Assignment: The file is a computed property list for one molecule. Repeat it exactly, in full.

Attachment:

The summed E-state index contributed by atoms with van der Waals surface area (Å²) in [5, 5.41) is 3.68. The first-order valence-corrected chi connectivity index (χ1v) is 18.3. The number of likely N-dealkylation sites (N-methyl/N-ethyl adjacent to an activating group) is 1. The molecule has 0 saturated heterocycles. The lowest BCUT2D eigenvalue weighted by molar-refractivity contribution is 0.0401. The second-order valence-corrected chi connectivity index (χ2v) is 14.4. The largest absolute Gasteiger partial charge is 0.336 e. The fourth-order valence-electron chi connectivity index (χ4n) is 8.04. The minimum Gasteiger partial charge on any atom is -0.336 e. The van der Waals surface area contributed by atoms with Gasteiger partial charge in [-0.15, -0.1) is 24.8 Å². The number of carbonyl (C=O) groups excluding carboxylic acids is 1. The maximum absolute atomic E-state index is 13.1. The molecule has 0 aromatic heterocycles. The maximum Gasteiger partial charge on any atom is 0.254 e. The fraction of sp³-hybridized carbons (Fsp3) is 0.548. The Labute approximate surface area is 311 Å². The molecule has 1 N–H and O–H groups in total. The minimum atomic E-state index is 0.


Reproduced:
The summed E-state index contributed by atoms with van der Waals surface area (Å²) in [5, 5.41) is 3.68. The first-order valence-corrected chi connectivity index (χ1v) is 18.3. The number of likely N-dealkylation sites (N-methyl/N-ethyl adjacent to an activating group) is 1. The molecule has 0 saturated heterocycles. The lowest BCUT2D eigenvalue weighted by molar-refractivity contribution is 0.0401. The second-order valence-corrected chi connectivity index (χ2v) is 14.4. The largest absolute Gasteiger partial charge is 0.336 e. The fourth-order valence-electron chi connectivity index (χ4n) is 8.04. The minimum Gasteiger partial charge on any atom is -0.336 e. The van der Waals surface area contributed by atoms with Gasteiger partial charge in [-0.15, -0.1) is 24.8 Å². The number of carbonyl (C=O) groups excluding carboxylic acids is 1. The maximum absolute atomic E-state index is 13.1. The molecule has 0 aromatic heterocycles. The maximum Gasteiger partial charge on any atom is 0.254 e. The fraction of sp³-hybridized carbons (Fsp3) is 0.548. The Labute approximate surface area is 311 Å². The molecule has 1 N–H and O–H groups in total. The minimum atomic E-state index is 0.